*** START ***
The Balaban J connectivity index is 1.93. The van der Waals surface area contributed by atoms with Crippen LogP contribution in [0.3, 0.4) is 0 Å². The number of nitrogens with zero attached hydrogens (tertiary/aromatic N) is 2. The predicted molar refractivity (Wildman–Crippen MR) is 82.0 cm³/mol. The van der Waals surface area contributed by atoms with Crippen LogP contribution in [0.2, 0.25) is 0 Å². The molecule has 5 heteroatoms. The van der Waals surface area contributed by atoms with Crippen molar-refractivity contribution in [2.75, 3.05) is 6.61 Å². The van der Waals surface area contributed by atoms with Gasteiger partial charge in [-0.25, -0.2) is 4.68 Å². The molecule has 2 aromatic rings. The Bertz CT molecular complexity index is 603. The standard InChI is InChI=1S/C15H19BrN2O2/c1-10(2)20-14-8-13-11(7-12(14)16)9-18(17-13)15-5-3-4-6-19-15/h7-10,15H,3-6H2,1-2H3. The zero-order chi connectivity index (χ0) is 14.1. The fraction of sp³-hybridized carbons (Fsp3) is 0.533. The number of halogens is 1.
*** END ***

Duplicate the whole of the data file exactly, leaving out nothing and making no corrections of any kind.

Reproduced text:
The Balaban J connectivity index is 1.93. The van der Waals surface area contributed by atoms with Crippen LogP contribution in [0.3, 0.4) is 0 Å². The number of nitrogens with zero attached hydrogens (tertiary/aromatic N) is 2. The predicted molar refractivity (Wildman–Crippen MR) is 82.0 cm³/mol. The van der Waals surface area contributed by atoms with Crippen LogP contribution in [0.2, 0.25) is 0 Å². The molecule has 5 heteroatoms. The van der Waals surface area contributed by atoms with Crippen molar-refractivity contribution in [2.75, 3.05) is 6.61 Å². The van der Waals surface area contributed by atoms with Gasteiger partial charge in [-0.25, -0.2) is 4.68 Å². The molecule has 2 aromatic rings. The Bertz CT molecular complexity index is 603. The standard InChI is InChI=1S/C15H19BrN2O2/c1-10(2)20-14-8-13-11(7-12(14)16)9-18(17-13)15-5-3-4-6-19-15/h7-10,15H,3-6H2,1-2H3. The zero-order chi connectivity index (χ0) is 14.1. The fraction of sp³-hybridized carbons (Fsp3) is 0.533. The number of halogens is 1.